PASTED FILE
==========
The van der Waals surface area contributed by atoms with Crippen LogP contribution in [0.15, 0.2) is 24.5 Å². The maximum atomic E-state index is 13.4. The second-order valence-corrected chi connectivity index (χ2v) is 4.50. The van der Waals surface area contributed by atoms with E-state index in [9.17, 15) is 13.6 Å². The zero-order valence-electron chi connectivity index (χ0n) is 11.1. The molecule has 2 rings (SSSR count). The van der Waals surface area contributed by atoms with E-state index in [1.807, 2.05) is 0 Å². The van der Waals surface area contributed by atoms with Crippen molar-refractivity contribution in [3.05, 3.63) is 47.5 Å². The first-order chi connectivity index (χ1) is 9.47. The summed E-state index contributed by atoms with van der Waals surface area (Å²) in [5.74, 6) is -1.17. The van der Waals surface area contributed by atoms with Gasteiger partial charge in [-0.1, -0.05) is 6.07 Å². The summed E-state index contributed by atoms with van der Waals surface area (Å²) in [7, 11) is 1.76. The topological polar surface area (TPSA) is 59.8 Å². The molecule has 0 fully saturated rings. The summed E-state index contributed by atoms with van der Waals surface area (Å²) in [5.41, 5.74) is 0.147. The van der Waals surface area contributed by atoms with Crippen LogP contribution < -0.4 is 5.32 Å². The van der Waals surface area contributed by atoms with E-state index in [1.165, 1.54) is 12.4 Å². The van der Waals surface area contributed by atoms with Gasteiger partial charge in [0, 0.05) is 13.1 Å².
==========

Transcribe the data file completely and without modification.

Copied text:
The van der Waals surface area contributed by atoms with Crippen LogP contribution in [0.15, 0.2) is 24.5 Å². The maximum atomic E-state index is 13.4. The second-order valence-corrected chi connectivity index (χ2v) is 4.50. The van der Waals surface area contributed by atoms with E-state index in [9.17, 15) is 13.6 Å². The zero-order valence-electron chi connectivity index (χ0n) is 11.1. The molecule has 2 rings (SSSR count). The van der Waals surface area contributed by atoms with E-state index in [1.807, 2.05) is 0 Å². The van der Waals surface area contributed by atoms with Crippen molar-refractivity contribution in [3.05, 3.63) is 47.5 Å². The first-order chi connectivity index (χ1) is 9.47. The summed E-state index contributed by atoms with van der Waals surface area (Å²) in [5.74, 6) is -1.17. The van der Waals surface area contributed by atoms with Gasteiger partial charge in [-0.1, -0.05) is 6.07 Å². The summed E-state index contributed by atoms with van der Waals surface area (Å²) in [7, 11) is 1.76. The topological polar surface area (TPSA) is 59.8 Å². The molecule has 0 fully saturated rings. The summed E-state index contributed by atoms with van der Waals surface area (Å²) in [5.41, 5.74) is 0.147. The van der Waals surface area contributed by atoms with Crippen LogP contribution < -0.4 is 5.32 Å². The van der Waals surface area contributed by atoms with E-state index in [1.165, 1.54) is 12.4 Å². The van der Waals surface area contributed by atoms with Gasteiger partial charge in [0, 0.05) is 13.1 Å².